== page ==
In a recent column I stated that on 9/11 the only part of our air travel security net that functioned properly was the airport security system. The deluge of email noting that I was obviously demented was noteworthy.

I am not demented. Nor am I ignorant. Just misunderstood.

I’ll say it again: “As the realities of 9/11 sink in, nine months later, America is learning that perhaps the only portion of our security net that functioned as designed was the airport security system.”

Let explain something about security systems.

Before you change channels, let me tell you that I am perhaps the only travel columnist who has ever had the responsibility of guarding a front-line nuclear weapons site. Yes, hard to believe, I had the direct on-the-ground, on-the-perimeter responsibility of guarding scores of nuclear warheads in Germany.

The first thing anyone learns about security, is that real security does not exist only at the site one is protecting. In the case of nuclear weapons in Europe in the aftermath of the Munich Olympic abductions, our security network was comprised of many systems and many organizations.

I was responsible for layering my site security. Directly surrounding our site I deployed movement sensors in ravines. We blanketed a clear zone with powerful lights. Regularly, we sent out patrols through the surrounding forest. We had double-barbed-wire fences constructed and had guard towers manned 24 hours a day. Emergency generators were installed for backup power. Guards stood at their posts with chambered rounds in their weapons. We practiced emergency response with a small immediate action team that could deploy instantly and with a larger force that could deploy within three minutes.

Even with all those precautions, I knew that it might be impossible to keep the bad guys out of the site. In case they penetrated our security, we were poised to keep them inside the site to insure that a nuclear weapon could not be kidnapped. In those days, our security was real. The threat of Arab terrorists making such an attempt was very credible.

I did not sit at the “special weapons site” in the middle of a remote German forest alone. I was only the last line of defense against fanatic terrorists–the last part of a security net. The government had the CIA, Army Intelligence, German Intelligence, local police and nearby military police all involved in overall web of security.

If an enemy managed to get to the chain link fences of my nuclear weapons site, they would have to work their way through multiple layers of security. Taking into account the active security net, it was almost impossible to imagine an attack against our site. But we had to be prepared for just such an event.

Our job was to make stealing or kidnapping a nuclear weapon as difficult as possible, hopefully impossible. That was our mission. That was the focus of my life for almost two years.

We had an overall mission.

Airport security on 9/11 was similar. One of the last defenses against hijacking was the airport security system. It was designed to keep weapons used in the past off aircraft.

Yes, I know that many of you feel the system was a joke. Yes, I know that there were plenty of test infiltrations with weapons that succeeded. But on 9/11 the hijackers all boarded their planes with no illegal weapons. Believe me, not one of the hijackers one wanted to queer the deal. They wanted no problems. In fact, we now know that all the hijackers practiced going through security dozens of times to insure that they broke no laws and that there would be no delays.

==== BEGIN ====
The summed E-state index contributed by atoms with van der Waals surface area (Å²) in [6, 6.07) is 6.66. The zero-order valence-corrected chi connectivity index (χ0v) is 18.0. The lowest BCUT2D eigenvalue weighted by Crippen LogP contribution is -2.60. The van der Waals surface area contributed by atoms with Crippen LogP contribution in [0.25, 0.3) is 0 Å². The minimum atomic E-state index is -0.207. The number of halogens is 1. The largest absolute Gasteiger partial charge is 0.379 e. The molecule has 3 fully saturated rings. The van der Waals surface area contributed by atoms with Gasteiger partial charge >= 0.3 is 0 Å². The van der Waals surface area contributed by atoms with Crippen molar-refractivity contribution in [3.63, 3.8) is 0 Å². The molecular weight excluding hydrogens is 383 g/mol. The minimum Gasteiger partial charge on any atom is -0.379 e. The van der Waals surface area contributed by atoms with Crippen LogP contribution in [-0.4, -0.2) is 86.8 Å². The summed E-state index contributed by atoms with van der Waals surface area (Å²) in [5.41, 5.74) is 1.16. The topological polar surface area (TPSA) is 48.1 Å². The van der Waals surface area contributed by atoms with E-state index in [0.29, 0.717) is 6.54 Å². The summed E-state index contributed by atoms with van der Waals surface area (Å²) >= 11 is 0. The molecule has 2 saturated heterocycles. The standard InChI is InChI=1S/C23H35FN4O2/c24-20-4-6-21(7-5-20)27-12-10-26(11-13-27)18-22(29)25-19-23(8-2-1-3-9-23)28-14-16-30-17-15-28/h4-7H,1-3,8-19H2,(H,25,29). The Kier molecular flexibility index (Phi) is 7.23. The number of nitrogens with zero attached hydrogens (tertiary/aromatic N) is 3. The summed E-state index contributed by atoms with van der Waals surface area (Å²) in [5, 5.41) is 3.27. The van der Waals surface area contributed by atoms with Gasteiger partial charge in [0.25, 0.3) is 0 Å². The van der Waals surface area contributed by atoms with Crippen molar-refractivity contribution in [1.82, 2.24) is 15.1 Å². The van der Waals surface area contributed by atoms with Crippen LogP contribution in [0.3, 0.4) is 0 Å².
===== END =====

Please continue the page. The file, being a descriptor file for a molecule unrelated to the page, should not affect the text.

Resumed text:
That is all that any chief of security can ask of their system. They want a barrier that forces the bad guys to practice and take their time and allow you to stop them through other methods.

Unfortunately, the rest of the security system was asleep at the switch or not communicating with each other. On board the aircraft, at that time, the dictated non-confrontational response to hijackers also played into the terrorists’ plans. The events of 9/11 were not made possible by an airport security failure. They are the result of an intelligence failure on a massive scale and our national failure to recognize the real-world possibility of hijackers using an aircraft as a weapon rather than only as a platform for demands and publicity.

I am certain that the pilot that turned the plane toward New York City was certain that he was going to land the plane at LaGuardia, the heart of the world’s media and communications.

Today, there is much sound and fury about airport security. It is something that people can easily see, something that makes the masses feel that the government is hard at work. Unfortunately, it is an extremely expensive sham. The age of hijackings is over. The next attack will be far different.

We are spending billions on security minions we don’t need, and making travel more and more difficult for the public, which is adding to the financial pressures on the airlines.

Real airport security through explosives detection and layers of security are being held hostage by a bloated and bickering bureaucracy. Everyone has an idea about how to reorganize our intelligence systems, but everyone seems to feel that only their idea is correct. Our Senators and Congressmen are good at giving speeches but criminal in their political maneuvering that waylays real security.

A large part of deterrence is appearance. And there, we are woefully lacking. Between political grandstanding, newspaper editorials and articles detailing the difficulties in new technologies, the bad guys must be chuckling as they make future plans.

Installed explosives detection machinery is underutilized, new machines are slow coming online, and the TSA continues to drag it feet approving overall airport security plans.

As a country, we need to be boldly moving forward on a real wartime footing at least let’s project that image.